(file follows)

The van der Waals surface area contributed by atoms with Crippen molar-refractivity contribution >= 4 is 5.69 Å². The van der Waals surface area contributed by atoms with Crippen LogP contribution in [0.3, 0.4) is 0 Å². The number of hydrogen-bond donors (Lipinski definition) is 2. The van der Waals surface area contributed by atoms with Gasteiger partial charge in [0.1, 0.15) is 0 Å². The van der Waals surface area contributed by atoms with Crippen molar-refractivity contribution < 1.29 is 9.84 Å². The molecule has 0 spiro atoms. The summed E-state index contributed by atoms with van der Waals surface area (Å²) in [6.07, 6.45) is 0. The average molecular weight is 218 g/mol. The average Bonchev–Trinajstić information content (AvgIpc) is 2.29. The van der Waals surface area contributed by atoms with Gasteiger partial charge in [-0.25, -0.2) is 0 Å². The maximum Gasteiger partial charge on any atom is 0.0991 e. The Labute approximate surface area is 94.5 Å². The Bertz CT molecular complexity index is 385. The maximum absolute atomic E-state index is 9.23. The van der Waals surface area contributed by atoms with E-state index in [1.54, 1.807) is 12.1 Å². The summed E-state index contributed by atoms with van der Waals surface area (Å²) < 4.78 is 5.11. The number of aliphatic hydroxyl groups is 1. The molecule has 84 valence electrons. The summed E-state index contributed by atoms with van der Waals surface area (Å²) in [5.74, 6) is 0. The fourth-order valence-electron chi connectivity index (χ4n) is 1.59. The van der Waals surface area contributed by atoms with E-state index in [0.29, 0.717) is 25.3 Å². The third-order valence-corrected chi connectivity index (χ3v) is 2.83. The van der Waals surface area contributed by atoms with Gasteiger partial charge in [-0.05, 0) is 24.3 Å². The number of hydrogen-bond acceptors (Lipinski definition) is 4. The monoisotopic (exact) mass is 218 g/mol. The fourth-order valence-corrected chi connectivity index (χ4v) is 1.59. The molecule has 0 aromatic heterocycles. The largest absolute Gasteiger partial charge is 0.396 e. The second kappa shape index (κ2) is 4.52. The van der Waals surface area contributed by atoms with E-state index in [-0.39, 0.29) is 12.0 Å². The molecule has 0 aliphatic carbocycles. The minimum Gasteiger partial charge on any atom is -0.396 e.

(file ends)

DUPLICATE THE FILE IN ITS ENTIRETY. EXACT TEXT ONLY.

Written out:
The van der Waals surface area contributed by atoms with Crippen molar-refractivity contribution >= 4 is 5.69 Å². The van der Waals surface area contributed by atoms with Crippen LogP contribution in [0.3, 0.4) is 0 Å². The number of hydrogen-bond donors (Lipinski definition) is 2. The van der Waals surface area contributed by atoms with Gasteiger partial charge in [0.1, 0.15) is 0 Å². The van der Waals surface area contributed by atoms with Crippen molar-refractivity contribution < 1.29 is 9.84 Å². The molecule has 0 spiro atoms. The summed E-state index contributed by atoms with van der Waals surface area (Å²) in [6.07, 6.45) is 0. The average molecular weight is 218 g/mol. The average Bonchev–Trinajstić information content (AvgIpc) is 2.29. The van der Waals surface area contributed by atoms with Gasteiger partial charge in [-0.25, -0.2) is 0 Å². The maximum Gasteiger partial charge on any atom is 0.0991 e. The Labute approximate surface area is 94.5 Å². The Bertz CT molecular complexity index is 385. The maximum absolute atomic E-state index is 9.23. The van der Waals surface area contributed by atoms with E-state index in [1.54, 1.807) is 12.1 Å². The summed E-state index contributed by atoms with van der Waals surface area (Å²) < 4.78 is 5.11. The number of aliphatic hydroxyl groups is 1. The molecule has 84 valence electrons. The summed E-state index contributed by atoms with van der Waals surface area (Å²) in [5.74, 6) is 0. The fourth-order valence-electron chi connectivity index (χ4n) is 1.59. The van der Waals surface area contributed by atoms with E-state index in [0.29, 0.717) is 25.3 Å². The third-order valence-corrected chi connectivity index (χ3v) is 2.83. The van der Waals surface area contributed by atoms with Gasteiger partial charge in [-0.05, 0) is 24.3 Å². The number of hydrogen-bond acceptors (Lipinski definition) is 4. The monoisotopic (exact) mass is 218 g/mol. The fourth-order valence-corrected chi connectivity index (χ4v) is 1.59. The molecule has 0 aromatic heterocycles. The largest absolute Gasteiger partial charge is 0.396 e. The second kappa shape index (κ2) is 4.52. The van der Waals surface area contributed by atoms with E-state index in [-0.39, 0.29) is 12.0 Å². The molecule has 0 aliphatic carbocycles. The minimum Gasteiger partial charge on any atom is -0.396 e.